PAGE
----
At what interval did your dealer recommend you change the oil and filters where you live and ride? Just curious.

And, yeah, I totally agree with you about the air filter. I think I changed my first one at around 3,000 miles. Of course, it really isn't what you'd call a rugged environment where we live and ride, (but the filter was done, as far as I was concerned).

I just got back from biking, and I don't think the Lit wore off yet; so I may be a little [over the top?], but I can't really tell. Apologies.
About fuel consumption...
I noticed that you cannot rely on the fuel consumption that’s on the TFT screen. It’s always off by at least 0.5L/100km. I use fuelly.com and calculate it there because it’s a lot more accurate. Also, keep in mind that my muffler is debuffled, so that + Evo piggyback take a little more fuel.
About oil consumption...
I went to the dealer and explained the situation and he said that they get a lot of people who ruin their engines on the hwy. Apparently, under heavy stress all high performance engines start gulping oil like crazy and a lot of people who don’t know that end up ruining their engines way early. He said that a lot of people ruin these high speck engines by oil starvation. I will continue to top up with oil and change the oil at the right time.
 

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Good info, John, thanks!

I wasn't aware about the discrepancy in the TFT reading. I'll hafta' start checking mine manually, and reevaluate that.

As for the oil, I hadn't heard anyone actually [use those words] to report on the situation, regarding the highway reference.
I've also never put those kind of miles on this bike, either, so I've got no real reference for a situation that compares to yours.
Interesting.
 

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Good info, John, thanks!

I wasn't aware about the discrepancy in the TFT reading. I'll hafta' start checking mine manually, and reevaluate that.

As for the oil, I hadn't heard anyone actually [use those words] to report on the situation, regarding the highway reference.
I've also never put those kind of miles on this bike, either, so I've got no real reference for a situation that compares to yours.
Interesting.
I was explained by the dealer that they get a lot of people bringing the bikes back after only 3000miles with their headers destroyed by oil starvation. People don’t understand how important it is to always keep the oil level right in high compression, high performance engines that run hotter than a normal engine, so people ride them with low oil wich is absolutely destructive to the Duke’s engine that naturally consumes more oil on the highway than a comparable bike.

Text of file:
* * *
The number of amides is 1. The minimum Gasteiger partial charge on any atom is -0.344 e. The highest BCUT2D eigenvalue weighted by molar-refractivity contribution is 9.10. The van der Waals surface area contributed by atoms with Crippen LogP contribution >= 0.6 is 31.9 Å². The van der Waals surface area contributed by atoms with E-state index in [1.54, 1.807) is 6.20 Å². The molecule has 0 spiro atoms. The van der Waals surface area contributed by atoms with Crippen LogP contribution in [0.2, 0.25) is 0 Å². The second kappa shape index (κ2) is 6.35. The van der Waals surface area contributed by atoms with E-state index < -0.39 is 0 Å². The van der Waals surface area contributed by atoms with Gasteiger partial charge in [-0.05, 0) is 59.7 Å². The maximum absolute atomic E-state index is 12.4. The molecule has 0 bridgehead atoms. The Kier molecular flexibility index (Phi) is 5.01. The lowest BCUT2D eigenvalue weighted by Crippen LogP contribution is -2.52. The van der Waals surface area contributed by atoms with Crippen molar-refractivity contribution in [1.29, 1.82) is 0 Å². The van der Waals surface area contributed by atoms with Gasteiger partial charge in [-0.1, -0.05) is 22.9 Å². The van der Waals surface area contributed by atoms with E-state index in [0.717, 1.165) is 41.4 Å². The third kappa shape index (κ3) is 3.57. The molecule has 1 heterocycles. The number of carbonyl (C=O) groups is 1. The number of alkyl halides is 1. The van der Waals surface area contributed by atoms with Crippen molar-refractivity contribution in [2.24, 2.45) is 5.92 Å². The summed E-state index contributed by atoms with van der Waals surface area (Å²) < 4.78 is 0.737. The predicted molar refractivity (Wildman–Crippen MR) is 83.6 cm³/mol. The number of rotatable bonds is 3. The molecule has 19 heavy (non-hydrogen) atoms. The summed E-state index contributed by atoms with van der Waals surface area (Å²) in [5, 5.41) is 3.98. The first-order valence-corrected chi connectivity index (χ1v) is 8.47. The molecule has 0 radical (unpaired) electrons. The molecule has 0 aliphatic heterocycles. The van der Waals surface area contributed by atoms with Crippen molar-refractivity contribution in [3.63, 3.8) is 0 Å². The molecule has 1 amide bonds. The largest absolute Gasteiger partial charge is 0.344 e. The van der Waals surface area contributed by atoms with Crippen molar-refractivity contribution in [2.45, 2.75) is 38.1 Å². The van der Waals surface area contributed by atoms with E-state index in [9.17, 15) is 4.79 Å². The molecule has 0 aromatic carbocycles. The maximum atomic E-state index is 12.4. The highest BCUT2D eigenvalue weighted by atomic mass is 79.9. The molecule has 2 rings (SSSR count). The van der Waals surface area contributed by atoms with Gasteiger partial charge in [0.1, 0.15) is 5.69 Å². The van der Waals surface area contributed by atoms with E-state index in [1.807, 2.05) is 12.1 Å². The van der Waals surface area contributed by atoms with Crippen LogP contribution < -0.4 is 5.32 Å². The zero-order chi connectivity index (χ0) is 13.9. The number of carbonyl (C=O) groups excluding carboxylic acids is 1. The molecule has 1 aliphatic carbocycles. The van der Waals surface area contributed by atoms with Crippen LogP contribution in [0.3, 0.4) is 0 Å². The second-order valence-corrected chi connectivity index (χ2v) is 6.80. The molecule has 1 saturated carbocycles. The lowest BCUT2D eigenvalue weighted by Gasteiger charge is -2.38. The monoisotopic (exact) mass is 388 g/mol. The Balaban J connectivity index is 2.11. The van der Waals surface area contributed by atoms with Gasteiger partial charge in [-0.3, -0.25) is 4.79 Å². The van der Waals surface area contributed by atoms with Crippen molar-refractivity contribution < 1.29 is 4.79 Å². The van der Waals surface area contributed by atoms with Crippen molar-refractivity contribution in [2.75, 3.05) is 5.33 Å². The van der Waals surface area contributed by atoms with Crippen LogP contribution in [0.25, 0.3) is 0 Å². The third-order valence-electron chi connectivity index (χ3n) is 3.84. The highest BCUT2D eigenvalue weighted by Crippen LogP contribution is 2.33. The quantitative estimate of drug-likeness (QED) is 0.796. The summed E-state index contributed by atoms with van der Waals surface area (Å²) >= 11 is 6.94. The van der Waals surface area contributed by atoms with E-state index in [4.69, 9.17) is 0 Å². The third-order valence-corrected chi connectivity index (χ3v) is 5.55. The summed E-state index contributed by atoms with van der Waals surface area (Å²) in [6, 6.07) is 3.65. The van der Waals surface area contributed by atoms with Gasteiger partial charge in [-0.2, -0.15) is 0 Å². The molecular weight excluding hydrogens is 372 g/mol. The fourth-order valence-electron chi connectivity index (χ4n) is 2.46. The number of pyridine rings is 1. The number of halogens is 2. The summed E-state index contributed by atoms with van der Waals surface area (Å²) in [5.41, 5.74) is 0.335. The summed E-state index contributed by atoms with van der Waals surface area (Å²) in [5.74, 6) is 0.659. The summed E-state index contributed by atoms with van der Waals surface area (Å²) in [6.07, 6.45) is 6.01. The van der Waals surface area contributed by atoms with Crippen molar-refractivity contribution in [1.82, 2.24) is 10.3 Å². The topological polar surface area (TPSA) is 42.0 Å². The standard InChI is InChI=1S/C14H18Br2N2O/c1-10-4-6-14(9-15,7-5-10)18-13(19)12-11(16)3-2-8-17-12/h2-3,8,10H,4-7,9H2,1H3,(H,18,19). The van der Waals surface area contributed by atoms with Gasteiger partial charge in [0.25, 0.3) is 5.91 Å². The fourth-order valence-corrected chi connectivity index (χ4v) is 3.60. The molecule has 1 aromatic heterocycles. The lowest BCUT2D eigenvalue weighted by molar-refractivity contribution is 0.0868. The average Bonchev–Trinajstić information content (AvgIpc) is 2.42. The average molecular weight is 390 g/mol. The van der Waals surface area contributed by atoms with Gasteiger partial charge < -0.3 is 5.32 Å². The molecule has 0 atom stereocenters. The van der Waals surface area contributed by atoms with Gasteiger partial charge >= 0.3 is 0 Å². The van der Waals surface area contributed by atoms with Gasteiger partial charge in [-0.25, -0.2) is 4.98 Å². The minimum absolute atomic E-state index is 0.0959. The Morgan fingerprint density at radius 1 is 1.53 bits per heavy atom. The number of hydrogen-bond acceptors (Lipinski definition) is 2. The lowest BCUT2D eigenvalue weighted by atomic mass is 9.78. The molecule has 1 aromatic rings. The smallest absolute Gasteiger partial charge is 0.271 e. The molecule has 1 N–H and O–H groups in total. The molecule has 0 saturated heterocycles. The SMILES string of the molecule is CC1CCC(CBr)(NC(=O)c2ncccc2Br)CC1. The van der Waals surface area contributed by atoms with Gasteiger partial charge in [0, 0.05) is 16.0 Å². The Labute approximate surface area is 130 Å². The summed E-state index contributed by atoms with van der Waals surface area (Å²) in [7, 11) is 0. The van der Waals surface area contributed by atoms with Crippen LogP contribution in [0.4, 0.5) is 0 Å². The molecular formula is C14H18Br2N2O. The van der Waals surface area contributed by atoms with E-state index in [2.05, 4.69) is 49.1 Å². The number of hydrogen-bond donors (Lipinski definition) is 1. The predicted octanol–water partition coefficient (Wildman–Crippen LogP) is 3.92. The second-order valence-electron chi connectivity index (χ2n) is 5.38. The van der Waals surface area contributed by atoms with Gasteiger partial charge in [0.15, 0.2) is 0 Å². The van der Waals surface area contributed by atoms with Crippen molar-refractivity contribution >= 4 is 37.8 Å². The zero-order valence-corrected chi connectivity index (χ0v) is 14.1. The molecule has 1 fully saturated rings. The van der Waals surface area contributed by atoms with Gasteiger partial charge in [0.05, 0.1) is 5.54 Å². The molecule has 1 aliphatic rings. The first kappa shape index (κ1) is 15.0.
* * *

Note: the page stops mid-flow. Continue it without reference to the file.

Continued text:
So keep your oil level right, especially before long hwy rides.
(I will be taking extra oil with me on the next long ride through the mountains.)

For fuel economy calculation I just fill up to the top, ride 100km exactly and then fill up to the top again. The number of litres that you were able to put back in is the real number of litres/100km! Simple.
fuelly.com does the same thing and allows you to keep a log, so I use it and log everything into it including the maintenance done, so that when I sell the bike I have a true maintenance record. (I do maintenance myself)
 

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I'm.... a little neurotic. On the oil side.
[by contrast, my roommate is vulcan neurotic about EVerY-thing... but thatz another subject]
[kidding]

My services were at 327, 797, 1181, 1488, 2659, 3455 miles. Or, as KTMasean says, in dark ages measures. 😄

So for the enlightened crowd, I changed oil and all filters at 526, 1283, 1901, 2395, 4279, and 5560 km.
That long span between 2395 and 4279 was mostly because, I was riding very easy for a while, and the oil was staying very very clean.

I'm assuming by "headers" destroyed, you were referring to [cylinder heads?].
 

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I'm.... a little neurotic. On the oil side.
[by contrast, my roommate is vulcan neurotic about EVerY-thing... but thatz another subject]
[kidding]

My services were at 327, 797, 1181, 1488, 2659, 3455 miles. Or, as KTMasean says, in dark ages measures. 😄